Simulation of the EU decision-making procedures

On 26th of March 2013, students of the University of New York in Prague (UNYP) participated in an extra-curricular academic activity organized by the UNYP International Organizations course lecturer, Dr. Lenka Eisenhamerová, and by the student organization Modeling United Nations (MUNYP). The aim of this event was to simulate EU decision-making procedures and to demonstrate how difficult it is to find an agreement across the different national interests of individual EU member states.  

At the very beginning, all participating students were assigned countries that they were supposed to represent. Afterwards, they were provided with a real proposal of the Directive by the European Parliament and the Council. Students were asked to write a Position Paper on this proposal from the perspective of the government of their allocated country, and to generate a mandate that the country would defend at the planned simulation. This Position Paper was supposed to be based on a real situation survey, which forced the students to make official inquires and interviews. The next step was the actual simulation of the meeting of the Council of EU that took place in the conference hall of the Eurocenter in Prague. The students, who had been provided with detailed instructions about the procedural issues well in advance, debated and voted as loyal ministers of their countries to adjust the Directive according the assigned mandates. The negotiations ended up with overall success, as the Council managed to push through the necessary amendments. After the conclusion of the simulation, each minister was asked to write an Assessment Report describing the outcome of the meeting, and concluding to what degree the mandate was really achieved and why.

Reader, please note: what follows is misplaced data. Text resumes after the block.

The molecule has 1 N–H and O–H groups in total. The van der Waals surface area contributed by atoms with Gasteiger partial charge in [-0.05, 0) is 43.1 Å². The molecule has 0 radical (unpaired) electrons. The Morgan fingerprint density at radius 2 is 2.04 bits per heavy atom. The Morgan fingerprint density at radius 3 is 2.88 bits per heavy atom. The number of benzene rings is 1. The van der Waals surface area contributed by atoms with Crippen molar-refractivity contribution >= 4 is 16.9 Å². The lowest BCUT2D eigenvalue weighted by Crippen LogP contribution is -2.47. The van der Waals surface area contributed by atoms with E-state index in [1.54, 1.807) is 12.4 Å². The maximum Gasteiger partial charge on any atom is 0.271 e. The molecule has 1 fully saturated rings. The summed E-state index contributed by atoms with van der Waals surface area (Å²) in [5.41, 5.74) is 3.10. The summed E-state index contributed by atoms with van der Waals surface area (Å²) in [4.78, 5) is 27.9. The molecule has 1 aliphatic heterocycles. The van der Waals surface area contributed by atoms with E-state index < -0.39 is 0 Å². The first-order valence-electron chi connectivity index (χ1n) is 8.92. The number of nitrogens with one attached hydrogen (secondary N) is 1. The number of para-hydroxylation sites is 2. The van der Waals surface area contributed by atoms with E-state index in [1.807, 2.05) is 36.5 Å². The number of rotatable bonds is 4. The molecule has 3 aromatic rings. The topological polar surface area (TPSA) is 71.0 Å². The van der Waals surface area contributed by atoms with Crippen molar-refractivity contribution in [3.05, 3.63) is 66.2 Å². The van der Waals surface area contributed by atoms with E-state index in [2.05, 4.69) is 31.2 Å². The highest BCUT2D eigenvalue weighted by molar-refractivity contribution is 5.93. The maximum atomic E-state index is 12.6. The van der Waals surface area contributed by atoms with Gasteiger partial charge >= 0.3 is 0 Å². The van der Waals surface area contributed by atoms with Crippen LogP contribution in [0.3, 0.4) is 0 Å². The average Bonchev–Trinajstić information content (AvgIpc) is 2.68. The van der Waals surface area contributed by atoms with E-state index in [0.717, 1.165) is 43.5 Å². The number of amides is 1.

This exercise represented a really fruitful experience for the students, since they were provided with experience of a hands-on political decision-making exercise.
This exercise contained all the important stages of a legislative process, ranging from the collection of data and analysis of the real situation in the assigned countries, construction of a concrete mandate based on identified national interests, real negotiations in the formal atmosphere of the conference hall and under the tight procedural rules orchestrated by the Presidency, to the actual voting and following accountability to their own government with respect to the fulfillment of the mandate. It was a concrete demonstration of how burdensome and compromise-demanding the democratic decision-making procedure can sometimes be.

Follow us

Go to top